Language Selection

English French German Italian Portuguese Spanish

NVIDIA 1.0-8168 Drivers Leaked

Filed under
Software

After months of speculations, and over a year of waiting for Linux SLI support, the NVIDIA 1.0-8XXX series have began to emerge in the hands of die-hard Linux users and although these drivers are only preliminary, they certainly have gamers on their heels. Any day now, NVIDIA has due out their official Rel80 Linux drivers, which will support many wonderful features including Scalable Link Interface (SLI), but our friends over at ASUS seem to have accidentally leaked the BETA 1.0-8168 drivers at their support center. As this was most likely attributed to human error, the download source has since been taken down but if you are serious about acquiring these drivers for yourself, you can find mirrors from Linux users raging on forums about this leaked piece of software. We would like to point out that the drivers that have surfaced are preliminary, were built on October 20, 2005, and will not be the final release candidate. These drivers were initially anticipated to be released in October, as we had shared several times before in previous articles, but obviously, this deadline has since passed. Our last communication with NVIDIA yielded an early November launch and we are suspecting these drivers will finally be made available within the next week.

Although we will save all of our benchmarking results and SLI guides for the official release of the NVIDIA Linux 1.0-8XXX drivers, what we have for you today are some initial features with these ASUS-leaked 1.0-8168 drivers.

Full Story.

More in Tux Machines

Here Is What's New In Fedora 28

For those who don't know about this Linux distro, Fedora is one of those Linux distributions that comes released with cutting-edge software rather than staying on the same boat with other distributions that prefers stability. Fedora comes in three flavors: Workstation, Server, and Atomic. I'll be reviewing Fedora Workstation; used by many developers and users as their general purpose computing platform. Read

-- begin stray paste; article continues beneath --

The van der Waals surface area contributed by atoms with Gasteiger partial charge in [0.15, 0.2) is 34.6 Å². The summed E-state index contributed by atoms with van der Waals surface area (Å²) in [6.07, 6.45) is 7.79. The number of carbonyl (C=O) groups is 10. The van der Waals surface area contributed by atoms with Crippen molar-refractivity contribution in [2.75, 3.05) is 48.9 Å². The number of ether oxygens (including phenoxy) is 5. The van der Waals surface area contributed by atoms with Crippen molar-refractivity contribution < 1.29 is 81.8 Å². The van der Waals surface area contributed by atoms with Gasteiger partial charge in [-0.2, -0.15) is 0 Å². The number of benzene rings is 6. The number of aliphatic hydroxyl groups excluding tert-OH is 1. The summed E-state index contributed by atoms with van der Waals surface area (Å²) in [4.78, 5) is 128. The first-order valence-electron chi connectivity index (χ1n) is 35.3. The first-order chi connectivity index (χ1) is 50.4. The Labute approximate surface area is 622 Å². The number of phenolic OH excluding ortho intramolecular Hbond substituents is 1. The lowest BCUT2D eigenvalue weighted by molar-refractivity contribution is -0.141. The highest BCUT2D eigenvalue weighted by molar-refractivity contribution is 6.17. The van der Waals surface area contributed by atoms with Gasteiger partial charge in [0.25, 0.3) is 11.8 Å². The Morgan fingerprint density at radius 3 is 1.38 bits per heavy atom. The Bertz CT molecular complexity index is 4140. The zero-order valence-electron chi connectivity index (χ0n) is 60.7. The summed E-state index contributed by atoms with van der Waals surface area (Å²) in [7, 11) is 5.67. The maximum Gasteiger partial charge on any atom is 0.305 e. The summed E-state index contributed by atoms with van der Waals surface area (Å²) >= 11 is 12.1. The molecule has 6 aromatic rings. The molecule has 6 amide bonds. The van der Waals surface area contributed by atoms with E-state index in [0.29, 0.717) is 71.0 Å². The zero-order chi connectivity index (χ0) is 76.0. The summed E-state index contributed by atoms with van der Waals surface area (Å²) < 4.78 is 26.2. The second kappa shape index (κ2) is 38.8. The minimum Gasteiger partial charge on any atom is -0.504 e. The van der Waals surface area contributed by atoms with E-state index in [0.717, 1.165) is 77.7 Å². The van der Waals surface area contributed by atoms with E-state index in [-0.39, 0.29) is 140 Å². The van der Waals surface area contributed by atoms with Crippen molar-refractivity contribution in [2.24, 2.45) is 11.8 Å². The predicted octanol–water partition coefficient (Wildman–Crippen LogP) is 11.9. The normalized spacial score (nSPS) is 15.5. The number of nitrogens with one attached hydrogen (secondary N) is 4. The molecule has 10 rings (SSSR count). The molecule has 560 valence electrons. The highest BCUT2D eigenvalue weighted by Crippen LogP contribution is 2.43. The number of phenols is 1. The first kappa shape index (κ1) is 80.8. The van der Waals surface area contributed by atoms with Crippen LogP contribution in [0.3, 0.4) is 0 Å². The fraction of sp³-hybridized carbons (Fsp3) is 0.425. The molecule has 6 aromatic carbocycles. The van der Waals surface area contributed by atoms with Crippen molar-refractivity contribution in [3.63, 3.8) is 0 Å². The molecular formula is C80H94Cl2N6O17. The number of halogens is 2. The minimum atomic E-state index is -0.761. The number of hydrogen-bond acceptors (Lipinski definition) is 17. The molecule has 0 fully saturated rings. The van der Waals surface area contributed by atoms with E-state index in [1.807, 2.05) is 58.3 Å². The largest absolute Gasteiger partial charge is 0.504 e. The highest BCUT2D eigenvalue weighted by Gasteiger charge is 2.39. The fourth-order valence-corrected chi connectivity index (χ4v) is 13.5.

more

Stable kernels 4.16.11, 4.14.43 and 4.9.102

today's leftovers

Software: Grafana, Heaptrack, Vim

  • Grafana – An Open Source Software for Analytics and Monitoring
    Grafana is an open source, feature rich, powerful, elegant and highly-extensible analytics and monitoring software that runs on Linux, Windows and MacOS. It is a de facto software for data analytics, being used at Stack Overflow, eBay, PayPal, Uber and Digital Ocean – just to mention but a few. It supports 30+ open source as well as commercial databases/data sources including MySQL, PostgreSQL, Graphite, Elasticsearch, OpenTSDB, Prometheus and InfluxDB. It allows you to dig deeply into large volumes of real-time, operational data; visualize, query, set alerts and get insights from your metrics from differen
  • Heaptrack v1.1.0 release
    Better memory profiling on Linux After more than a year of work, I’m pleased to release another version of heaptrack, the Linux memory profiler! The new version 1.1.0 comes with some new features, significant performance improvements and – most importantly – much improved stability and correctness. If you have tried version v1.0 in the past and encountered problems, update to the new v1.1 and try again!
  • Ten Years of Vim
     

    The philosophy behind Vim takes a while to sink in: While other editors focus on writing as the central part of working with text, Vim thinks it's editing.

     

    You see, most of the time I don't spend writing new text; instead, I edit existing text.

  •